29. This, by Joseph Smith’s own testimony. “I am prompted to this course, in consequence, in one respect, of many elders having gone into the Southern States, besides, there now being many in that country who have already embraced the fulness of the gospel….” (Messenger and Advocate 2:289); and, shortly thereafter, “[Y]ou can easily see it was put forth for no other reason than to correct the public mind generally without a reference of expectation of any excitement of the nature of the one now in your county [in Missouri]….” (Messenger and Advocate 2:354). There is no evidence that abolitionists within the Church played any substantial role at this time. The “many who profess to preach the gospel [who] complain against their brethren of the same faith, who reside in the south …” refers to the evangelical abolitionists in general.

30. Elijah Abel, to whom Taggart’s source refers, was in reality ordained a Seventy in 1836. There have been numerous subsequent cases of men of Negro ancestry reportedly receiving the priesthood. The most commonly cited include a “colored” elder in Batavia, New York, ordained by “Wm. Smith” at an unknown date (Journal History, 2 June 1847); Samuel Chambers, a prominent Salt Lake Negro reportedly active in the Eighth Ward Deacon’s Quorum in 1873-74 (noted in Manuscripts History card [p.45]reference); two unnamed Negro elders reported in South Carolina (Journal History, 18 Aug. 1900); Eduard Legroan, a “deacon” in Salt Lake City’s Ninth Ward (reported in Carter, The Negro Pioneer, p. 51); and several of Elijah Abel’s descendants, e.g., his son Enoch and grandson Elijah, both reportedly elders (Jerald and Sandra Tanner, Joseph Smiths Curse upon the Negro, pp. 8-12). Some of Abel’s children, themselves with light complexions, married into “white” families, and the descendants of these marriages have largely “passed over” from Negro to white. The problem of what policy to follow in cases such as this, where a priesthood holder finds unexpected Negro ancestry, has not been resolved consistently by the Church. Though Brigham Young is said to have excluded anyone with as much as “one drop of the seed of Cain” in his blood, occasional exceptions are reported more recently, particularly if the individual was assigned a lineage other than Cain, Ham, or Canaan in his patriarchal blessing.

31. See the letters exchanged by John C. Bennett, C. V. Dyer (active in the abolition movement in Chicago), and Joseph Smith in January and March of 1842 (Times and Seasons 3:723-25). The Prophet continued to distinguish between his position (a friend of “equal rights and privileges to all men”) and being an abolitionist (Times and Seasons 3:806-8), a distinction made very explicit in his presidential platform of 1844. Joseph Smith’s stand when more fully expounded was very similar to the more gradual school of emancipationists of the 1830s, an approach largely superseded in the 1840s by advocates of immediate emancipation. As noted earlier, Taggart makes little reference to the historical setting in any other place than Missouri. He dispenses with the seven years in Ohio with the observation that there “the membership has been largely exempt from the slavery conflict,” notwithstanding that Ohio had been the headquarters of most abolitionist activity in the West during the 1830’s. Rather he prefers to emphasize the one year during which the Church headquarters had moved to Missouri (1838)-which “meant that the tone of normative Mormonism was now being set … where the membership was directly exposed to the conflicts forcing the Church away from abolitionism….” And he makes no reference to the growth of the abolitionist movement in Illinois in the 1840’s. Relevant to his observation on the effect of being in Missouri was Brigham Young’s statement, “If I could have been influenced by private injury to choose one side in preference to the other, I should certainly be against the pro-slavery side of the question, for it was pro-slavery men that pointed the bayonet at me and my brethren in Missouri …” Journal of Discourses, 10:110-11.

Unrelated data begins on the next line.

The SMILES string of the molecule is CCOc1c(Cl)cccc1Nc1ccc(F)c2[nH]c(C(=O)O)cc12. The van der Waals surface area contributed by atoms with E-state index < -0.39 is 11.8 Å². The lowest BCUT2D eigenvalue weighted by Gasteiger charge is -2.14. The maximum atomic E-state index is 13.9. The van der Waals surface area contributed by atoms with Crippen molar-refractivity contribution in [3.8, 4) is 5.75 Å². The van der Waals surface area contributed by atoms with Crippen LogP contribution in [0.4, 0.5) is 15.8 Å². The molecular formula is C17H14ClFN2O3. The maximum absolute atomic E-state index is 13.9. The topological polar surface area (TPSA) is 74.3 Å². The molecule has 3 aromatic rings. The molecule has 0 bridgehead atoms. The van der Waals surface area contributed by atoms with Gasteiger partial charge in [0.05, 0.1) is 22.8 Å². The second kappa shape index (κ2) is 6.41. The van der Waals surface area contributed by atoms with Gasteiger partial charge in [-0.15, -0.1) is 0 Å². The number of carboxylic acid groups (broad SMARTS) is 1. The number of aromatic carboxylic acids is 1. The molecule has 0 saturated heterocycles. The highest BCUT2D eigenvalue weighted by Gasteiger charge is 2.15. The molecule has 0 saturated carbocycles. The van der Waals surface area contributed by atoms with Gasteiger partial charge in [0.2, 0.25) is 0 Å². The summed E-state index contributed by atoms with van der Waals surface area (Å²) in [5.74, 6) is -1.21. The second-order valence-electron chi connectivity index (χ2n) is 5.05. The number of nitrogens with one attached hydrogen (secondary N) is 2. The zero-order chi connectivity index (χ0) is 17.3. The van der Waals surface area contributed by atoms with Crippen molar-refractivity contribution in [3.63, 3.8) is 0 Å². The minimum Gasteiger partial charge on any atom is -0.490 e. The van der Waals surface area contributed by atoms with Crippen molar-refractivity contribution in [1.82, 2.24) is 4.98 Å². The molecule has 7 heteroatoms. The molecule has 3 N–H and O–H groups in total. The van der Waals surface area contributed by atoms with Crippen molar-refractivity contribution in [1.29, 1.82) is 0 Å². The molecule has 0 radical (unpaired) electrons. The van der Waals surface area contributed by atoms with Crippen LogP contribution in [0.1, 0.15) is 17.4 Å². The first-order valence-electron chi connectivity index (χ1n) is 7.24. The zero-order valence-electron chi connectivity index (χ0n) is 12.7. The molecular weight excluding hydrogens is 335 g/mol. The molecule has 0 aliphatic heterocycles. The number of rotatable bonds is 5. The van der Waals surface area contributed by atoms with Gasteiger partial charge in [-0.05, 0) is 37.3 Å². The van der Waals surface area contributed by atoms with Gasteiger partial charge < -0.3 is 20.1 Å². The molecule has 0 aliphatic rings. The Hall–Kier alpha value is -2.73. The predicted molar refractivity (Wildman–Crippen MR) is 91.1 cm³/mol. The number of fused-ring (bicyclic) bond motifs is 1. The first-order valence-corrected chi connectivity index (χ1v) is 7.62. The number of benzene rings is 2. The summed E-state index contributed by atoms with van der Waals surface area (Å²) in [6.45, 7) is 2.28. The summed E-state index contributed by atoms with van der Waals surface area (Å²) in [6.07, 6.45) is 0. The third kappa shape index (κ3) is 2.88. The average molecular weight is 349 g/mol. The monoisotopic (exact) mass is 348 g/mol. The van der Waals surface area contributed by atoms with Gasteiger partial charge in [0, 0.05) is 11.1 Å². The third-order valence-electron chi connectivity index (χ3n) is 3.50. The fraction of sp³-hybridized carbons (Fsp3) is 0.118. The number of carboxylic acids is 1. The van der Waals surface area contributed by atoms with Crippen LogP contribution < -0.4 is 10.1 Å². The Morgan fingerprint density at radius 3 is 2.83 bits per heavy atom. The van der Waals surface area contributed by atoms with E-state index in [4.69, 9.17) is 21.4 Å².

32. Joseph Smith’s Egyptian Alphabet and Grammar (Salt Lake City, Modern Microfilm Co., 1966).

33. These comments were made on 1 Oct. and 16 Dec. 1835. Smith, History of the Church, 2:286, 2:334. At least nine other 1835 references to the papyri included by Roberts says nothing more than “Egyptian records” or “grammar” about the content (July; 7 and 19 Oct.; 17, 19, 20, 24, 25, and 26 Nov).

34. The year 1835 saw a relative lull in the Missouri difficulties.

35. Most impressive, perhaps, is the letter by W. W. Phelps, referred to by Taggart in a footnote, in which Phelps proposes several months before the papyri was even in possession of the Church that Cain and his children were forever “cursed” with a black skin, that Ham married a Canaanite woman, preserving some of the “black seed” through the flood, and that Canaan, Ham’s son, “inherited three curses: one from Cain for killing Abel; one from Ham for marrying a black wife, and one from Noah …” (Messenger and Advocate 1:82). Phelps has added to the traditional chronology that Ham’s wife was a Canaanite, immediately reminiscent of the book of Abraham’s “this king [the Pharaoh] … was a partaker of the blood of the Canaanites by birth” (Abr. 1:21). More likely the idea was drawn from the already extant book of Moses reference to an antediluvian people of Canaan who became black (Moses 7:8).

36. Joseph Smith, Jr., The Holy Scripture (Independence, Mo.: Herald House, 1944); hereafter cited as Joseph Smith Translation (JST).

37. Joseph Smith criticized slavery over at least the three years from 1842 to 1844. Contrary to the impression gained from Taggart’s article (“brief reversal”), there are probably as many different published statements in condemnation of slavery by Joseph Smith late in his career as there were supportive statements earlier.